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Bob Parsons’ golf equipment startup PXG tees up patent infringement suit against TaylorMade three days before major product release; TRO motion no gimme

The great Bobby Jones, himself a lawyer, once said that “Competitive golf is played mainly on a five-and-a-half-inch course … the space between your ears.” I don’t know if Mr. Jones ever practiced patent law, but the competitive golf equipment game between Parsons Xtreme Golf (“PXG”) and TaylorMade Golf is going to be played in federal district court. On Tuesday, September 12, 2017, PXG sued TaylorMade for patent infringement in the U.S. District Court for the District of Arizona just three days before TaylorMade is scheduled to release its new P790 irons. TaylorMade is one of the largest golf club manufacturers (and is in the process of being sold to private equity firm KPS Capital Partners). PXG is a high-end newcomer to the market, launched in 2015 by billionaire Bob Parsons of success. Parsons took to Twitter to announce the suit:

TaylorMade has been advertising its P790 irons before the product release as having “strategically placed internal metal-injection-molded (MIM) tungsten weighting,” an “ultra-thin 1.75mm face thickness,” and “SpeedFoam” injected into the hollow club cavity.



PXG says these are the characteristics that infringe on their patents embodied in PXG’s 0311 irons, shown on PXG’s website here:

PXG has cause to worry that TaylorMade could have copied its club technology. PXG charges a handsome $5,800 for a full custom-fitted set of clubs, even offering its Ultimate PXG Xperience, where $100,000 will get you a private jet to Scottsdale, four days of VIP treatment, and a meeting with Bob Parsons himself. TaylorMade, on the other hand, plans to sell its P790 iron sets for $1,299 at every Dick’s Sporting Goods and authorized online retailer it can. Why pay PXG $5,800 for what TaylorMade will sell you for $1300? Patents, that’s why. At least according to PXG.

PXG has filed a motion for a temporary restraining order (“TRO”) and preliminary injunction, asking the court to order TaylorMade not to make or sell any P790 irons and to remove any P790 irons from third parties (i.e., the PGA Tour pros that would otherwise advertise the clubs by using them). On the TRO/preliminary injunction motion, PXG will have the burden to prove (1) a likelihood of success on the merits (that TaylorMade infringed PXG’s patents); (2) that PXG will suffer irreparable harm in the absence of a TRO or injunction, harm that cannot be remedied through money damages if PXG later proves infringement; (3) that the harm to TaylorMade of the injunction is outweighed by the harm to PXG if TaylorMade is allowed to sell its clubs; and (4) that the public’s interest is supported by enjoining TaylorMade from selling the P790.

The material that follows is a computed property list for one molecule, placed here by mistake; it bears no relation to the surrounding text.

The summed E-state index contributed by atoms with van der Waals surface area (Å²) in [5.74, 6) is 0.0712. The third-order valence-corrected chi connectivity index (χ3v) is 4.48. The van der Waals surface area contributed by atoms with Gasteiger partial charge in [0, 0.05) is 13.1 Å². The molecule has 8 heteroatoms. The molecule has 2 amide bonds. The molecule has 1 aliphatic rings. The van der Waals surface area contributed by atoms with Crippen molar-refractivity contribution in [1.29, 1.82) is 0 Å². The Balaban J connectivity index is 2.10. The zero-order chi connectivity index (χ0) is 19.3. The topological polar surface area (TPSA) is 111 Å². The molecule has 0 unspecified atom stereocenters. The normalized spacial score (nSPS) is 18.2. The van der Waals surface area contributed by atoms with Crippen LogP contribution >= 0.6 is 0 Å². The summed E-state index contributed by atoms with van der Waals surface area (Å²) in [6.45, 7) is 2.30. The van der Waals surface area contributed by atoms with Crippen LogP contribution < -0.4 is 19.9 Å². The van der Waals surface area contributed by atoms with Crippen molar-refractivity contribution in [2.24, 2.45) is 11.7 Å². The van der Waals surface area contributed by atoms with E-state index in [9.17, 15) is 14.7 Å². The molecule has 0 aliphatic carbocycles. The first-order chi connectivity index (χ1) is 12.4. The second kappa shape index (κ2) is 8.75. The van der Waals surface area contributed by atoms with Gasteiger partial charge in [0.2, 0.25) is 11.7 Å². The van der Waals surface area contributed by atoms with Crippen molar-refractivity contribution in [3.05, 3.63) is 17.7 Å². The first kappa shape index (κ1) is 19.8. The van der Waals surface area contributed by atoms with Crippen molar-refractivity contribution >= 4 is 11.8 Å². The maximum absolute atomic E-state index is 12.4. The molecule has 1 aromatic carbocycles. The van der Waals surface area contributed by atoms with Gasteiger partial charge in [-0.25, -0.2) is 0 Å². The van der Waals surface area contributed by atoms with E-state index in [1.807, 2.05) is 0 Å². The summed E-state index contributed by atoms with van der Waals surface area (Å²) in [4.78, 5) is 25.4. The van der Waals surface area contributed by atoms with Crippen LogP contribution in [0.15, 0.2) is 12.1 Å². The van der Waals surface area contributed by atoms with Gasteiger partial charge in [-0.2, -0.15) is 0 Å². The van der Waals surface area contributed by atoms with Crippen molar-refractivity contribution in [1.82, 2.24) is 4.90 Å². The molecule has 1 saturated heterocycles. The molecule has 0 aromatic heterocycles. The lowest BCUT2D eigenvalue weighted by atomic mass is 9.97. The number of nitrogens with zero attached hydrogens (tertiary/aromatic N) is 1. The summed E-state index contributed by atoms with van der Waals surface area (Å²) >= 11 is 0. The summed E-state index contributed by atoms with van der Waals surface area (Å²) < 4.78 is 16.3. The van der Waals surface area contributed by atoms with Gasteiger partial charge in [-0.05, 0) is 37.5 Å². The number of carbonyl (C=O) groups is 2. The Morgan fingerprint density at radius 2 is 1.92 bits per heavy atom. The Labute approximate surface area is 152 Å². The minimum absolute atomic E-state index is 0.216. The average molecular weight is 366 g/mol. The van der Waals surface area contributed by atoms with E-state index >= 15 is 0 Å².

Interestingly, the case was assigned to U.S. District Judge John Tuchi. Tuchi’s Senate Judiciary Committee questionnaire reveals his engineering background, that he practiced patent and intellectual property law during a stint at a civil defense firm, and that he is or was a member of Arizona Country Club. In addition to being fair and impartial, Tuchi will likely understand the golf club technology and how it affects consumers. My guess is that this favors TaylorMade more than PXG on the TRO motion as Tuchi may see nuanced differences between PXG’s clubs and the TaylorMade P790 and allow TaylorMade to sell the P790 irons while the parties conduct litigation in the normal course.

Judge Tuchi set the TRO hearing for this Friday, September 15, at 2:00 p.m. Phoenix local time.  Each side has an hour to present its arguments.

I wonder how many P790s will sell before 4:00 p.m.


Authored by John H. Dollarhide

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